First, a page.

During the Friday, Sept. 15 "Cort and Fatboy" podcast, I shared some recent mortification.
Twenty years ago, I went on a tour of Europe with two pals. We were e-mailing each other about the anniversary, so I dug out the journal I kept during the trip. Figured I'd share a few written memories with the other guys.
I hadn't read this thing since I scribbled it on various trains and barstools from London to Corfu.
I opened it. Oh, the cringing that ensued. Here's a sample passage, from page 23:
ANGSTY ANGST ANGST SELF-LOATHING MYOPIC SHALLOW INSIGHT marginally amusing riff or description ANSGTY ANGST ANGST BONEHEADED ROMANTIC GESTURE CHRONICLED EARNESTLY ANGSTY ANGST Eurail pass ANGST.
As soon as I extract three sentences worth sharing with my two pals, I am killing this thing with fire.
Anyway, during Friday's podcast, I thought I'd try and turn my cringing into "teachable moments" for any C&F listeners of relevant age and constitution. A more considered text version of this can be found after the jump.
10 Things I'd Tell My Younger Self After Reading the Angst-Journal I Kept During A Eurail Vacation 20 Years Ago
[ideally read while listening to Journey's "Only the Young" on repeat]
LESSON 1. Do you have the romantic, I-get-artfully-drunk-and-write-Linklater-scripted-poetry-in-my-journal, Ethan Hawke brand of angst? What's that? You don't? Guess what: NO ONE DOES. AND FOR THE LOVE OF GOD DON’T WRITE YOURS DOWN WHERE ANYONE CAN READ IT. (Good Lord I’m glad there was no Facebook or Twitter in 1992.)
LESSON 2. That said, you will be astonished by the number of experiences you forget over two decades. It’s worth writing down the good/extraordinary details. So: To paraphrase Cecily in "The Importance of Being Earnest," write your memoirs in anticipation of future publication. (I am being ironical here. Sort of.)
LESSON 3. When you leave the school system that gave you structure for the previous 13-17 years, your identity system is ripped out from under you for a while. This may include your faith in people, deities or institutions. Roll with this. It is perfectly fine to "not know" for a while, or perhaps indefinitely. Being angry at yourself for "not knowing" is a silly waste of computing power.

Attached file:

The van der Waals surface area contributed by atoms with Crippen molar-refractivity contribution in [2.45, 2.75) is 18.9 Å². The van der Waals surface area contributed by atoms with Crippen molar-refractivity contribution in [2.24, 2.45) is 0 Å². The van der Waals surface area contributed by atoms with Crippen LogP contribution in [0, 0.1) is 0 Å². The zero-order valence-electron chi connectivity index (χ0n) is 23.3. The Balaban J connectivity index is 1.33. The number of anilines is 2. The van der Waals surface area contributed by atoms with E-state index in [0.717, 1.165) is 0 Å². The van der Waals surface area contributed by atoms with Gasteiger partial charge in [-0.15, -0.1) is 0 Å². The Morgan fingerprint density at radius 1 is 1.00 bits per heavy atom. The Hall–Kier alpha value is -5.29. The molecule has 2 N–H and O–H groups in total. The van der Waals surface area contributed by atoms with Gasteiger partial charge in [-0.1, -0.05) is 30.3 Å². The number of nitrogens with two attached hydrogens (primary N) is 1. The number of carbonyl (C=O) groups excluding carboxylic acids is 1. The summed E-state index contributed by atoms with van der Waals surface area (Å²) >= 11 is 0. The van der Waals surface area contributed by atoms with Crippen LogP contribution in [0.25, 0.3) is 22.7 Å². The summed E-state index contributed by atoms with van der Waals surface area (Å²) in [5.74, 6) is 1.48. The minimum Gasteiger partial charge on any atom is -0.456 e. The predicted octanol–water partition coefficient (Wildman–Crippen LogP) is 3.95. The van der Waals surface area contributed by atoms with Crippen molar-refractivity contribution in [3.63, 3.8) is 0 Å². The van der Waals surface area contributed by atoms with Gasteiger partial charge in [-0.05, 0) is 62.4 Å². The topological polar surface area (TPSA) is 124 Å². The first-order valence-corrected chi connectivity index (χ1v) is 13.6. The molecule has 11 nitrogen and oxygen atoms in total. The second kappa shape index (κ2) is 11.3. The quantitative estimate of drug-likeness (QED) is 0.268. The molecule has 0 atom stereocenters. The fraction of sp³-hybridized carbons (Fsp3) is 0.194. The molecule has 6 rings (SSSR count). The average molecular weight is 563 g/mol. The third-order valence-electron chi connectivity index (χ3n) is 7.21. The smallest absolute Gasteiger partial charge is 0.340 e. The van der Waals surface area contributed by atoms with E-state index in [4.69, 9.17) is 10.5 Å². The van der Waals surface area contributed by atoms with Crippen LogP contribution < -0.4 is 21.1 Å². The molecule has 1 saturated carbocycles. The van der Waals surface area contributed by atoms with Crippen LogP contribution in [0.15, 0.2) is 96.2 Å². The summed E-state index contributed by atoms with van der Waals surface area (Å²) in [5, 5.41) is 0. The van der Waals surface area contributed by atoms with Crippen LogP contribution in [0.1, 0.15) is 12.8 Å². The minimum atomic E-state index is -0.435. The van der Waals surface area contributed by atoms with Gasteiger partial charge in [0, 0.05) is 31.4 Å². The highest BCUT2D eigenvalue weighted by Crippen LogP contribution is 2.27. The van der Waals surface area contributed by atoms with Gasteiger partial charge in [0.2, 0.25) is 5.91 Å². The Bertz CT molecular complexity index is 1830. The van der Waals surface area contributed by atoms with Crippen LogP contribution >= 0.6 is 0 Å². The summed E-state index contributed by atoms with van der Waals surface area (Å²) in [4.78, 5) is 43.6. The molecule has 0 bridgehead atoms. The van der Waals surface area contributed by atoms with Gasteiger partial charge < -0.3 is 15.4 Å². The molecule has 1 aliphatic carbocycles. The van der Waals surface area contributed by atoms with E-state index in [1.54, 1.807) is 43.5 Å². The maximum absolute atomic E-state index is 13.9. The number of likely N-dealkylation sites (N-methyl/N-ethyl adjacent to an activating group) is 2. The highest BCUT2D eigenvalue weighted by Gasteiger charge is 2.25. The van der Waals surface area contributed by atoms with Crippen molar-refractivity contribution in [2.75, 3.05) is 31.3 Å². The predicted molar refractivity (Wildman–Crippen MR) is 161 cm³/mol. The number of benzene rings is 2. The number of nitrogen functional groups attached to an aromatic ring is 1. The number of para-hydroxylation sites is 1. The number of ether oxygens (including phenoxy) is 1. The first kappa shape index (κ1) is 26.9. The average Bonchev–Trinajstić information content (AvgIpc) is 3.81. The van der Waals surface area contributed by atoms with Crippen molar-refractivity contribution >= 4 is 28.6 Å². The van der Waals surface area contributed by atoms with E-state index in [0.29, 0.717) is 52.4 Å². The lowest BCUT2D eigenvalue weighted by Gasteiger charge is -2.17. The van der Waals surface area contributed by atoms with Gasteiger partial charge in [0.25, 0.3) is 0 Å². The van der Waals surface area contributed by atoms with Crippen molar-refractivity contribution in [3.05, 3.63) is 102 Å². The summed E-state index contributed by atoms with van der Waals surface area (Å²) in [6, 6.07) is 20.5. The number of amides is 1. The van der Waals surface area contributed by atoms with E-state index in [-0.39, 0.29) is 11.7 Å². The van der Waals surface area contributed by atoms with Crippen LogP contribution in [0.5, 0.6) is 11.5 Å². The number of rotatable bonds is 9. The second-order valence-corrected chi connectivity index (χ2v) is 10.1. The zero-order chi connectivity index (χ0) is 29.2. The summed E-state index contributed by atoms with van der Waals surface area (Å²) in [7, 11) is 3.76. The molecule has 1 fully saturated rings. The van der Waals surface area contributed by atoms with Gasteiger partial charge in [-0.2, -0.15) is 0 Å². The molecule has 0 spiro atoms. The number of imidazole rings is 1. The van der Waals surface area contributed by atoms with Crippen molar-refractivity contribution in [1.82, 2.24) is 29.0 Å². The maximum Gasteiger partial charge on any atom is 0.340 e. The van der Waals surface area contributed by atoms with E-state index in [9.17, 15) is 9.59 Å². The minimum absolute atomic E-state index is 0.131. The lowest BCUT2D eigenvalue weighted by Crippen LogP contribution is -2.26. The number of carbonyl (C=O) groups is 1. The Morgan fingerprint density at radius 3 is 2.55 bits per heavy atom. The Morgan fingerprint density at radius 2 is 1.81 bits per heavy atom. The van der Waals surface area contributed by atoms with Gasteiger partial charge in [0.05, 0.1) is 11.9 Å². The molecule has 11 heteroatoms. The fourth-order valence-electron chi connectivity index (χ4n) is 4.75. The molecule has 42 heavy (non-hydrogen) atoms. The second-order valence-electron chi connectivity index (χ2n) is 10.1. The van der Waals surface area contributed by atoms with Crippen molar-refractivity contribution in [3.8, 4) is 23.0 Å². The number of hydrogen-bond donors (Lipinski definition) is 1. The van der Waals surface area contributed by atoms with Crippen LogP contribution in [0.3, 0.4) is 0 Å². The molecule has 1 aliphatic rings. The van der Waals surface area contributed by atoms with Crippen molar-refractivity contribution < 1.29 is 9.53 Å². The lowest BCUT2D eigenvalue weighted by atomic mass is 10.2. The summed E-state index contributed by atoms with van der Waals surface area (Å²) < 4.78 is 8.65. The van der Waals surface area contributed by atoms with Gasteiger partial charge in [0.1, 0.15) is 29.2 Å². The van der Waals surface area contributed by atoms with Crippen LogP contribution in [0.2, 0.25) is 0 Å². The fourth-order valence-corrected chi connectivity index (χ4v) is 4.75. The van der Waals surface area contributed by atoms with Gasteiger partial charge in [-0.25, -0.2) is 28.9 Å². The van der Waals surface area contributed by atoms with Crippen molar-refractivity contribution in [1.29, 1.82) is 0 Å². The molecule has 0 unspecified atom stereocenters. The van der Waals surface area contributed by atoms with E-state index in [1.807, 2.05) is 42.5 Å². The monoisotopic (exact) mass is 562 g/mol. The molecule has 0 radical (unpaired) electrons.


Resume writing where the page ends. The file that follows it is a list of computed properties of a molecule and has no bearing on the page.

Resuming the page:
LESSON 4. The rom-coms have been lying to you, my friend. That movie thing where a single last-ditch grand romantic gesture wins the girl's heart? Yeah, that's a big ol' pile of poop. (For details, see my 2009 review of "I Love You, Beth Cooper.") Learn this early and often. No one person solves your problems, even if there was kissing. No one orbits your sun. Believing otherwise slaps a deeply unattractive sticker on your forehead. On that sticker is written the word "NEEDY."
LESSON 5. (On a related note: Feelings running high? Hesitate to call.)
LESSON 6. Look around. Observe. Get outside yourself. I was disappointed during the re-read to learn that I spent most of my angst-journal dumping my sensitivities on the page instead of, you know, writing down the names and addresses and stories of the people I met and the incredible vistas I was seeing. "Feeling" might be less important than "looking," as it turns out.
LESSON 7. Your decision-making brain is not fully formed yet (science tells us so). Don't beat yourself up for being unfinished.
LESSON 8. Enjoy the good things about your time and place. I was traveling overseas during a decade of relative peace and prosperity and optimism that Americans may never experience again -- it was a crazy time when wars seemed to last weeks, not years -- but I apparently spent much of the trip crawling around in my head like an agoraphobe refusing to leave his hotel room during a Hawaiian vacation. Regrettable.
LESSON 9. Have you been marinating in a stew of jet-lag backed by years of collegiate all-nighters and revelry and silly food? If so: Is it possible some of those "feelings" you wrote in your journal were in fact generated by the long-term disruption of your Circadian rhythms, rather than by the external world? If so: Should you maybe stop looking to assign blame elsewhere?
LESSON 10. Next time pick a book to take on your trip that's less of a cliché than flippin' On the Road.
Now excuse me while I go build a Luke-Skywalker-at-the-end-of-"Jedi" funeral pyre in the backyard for this thing.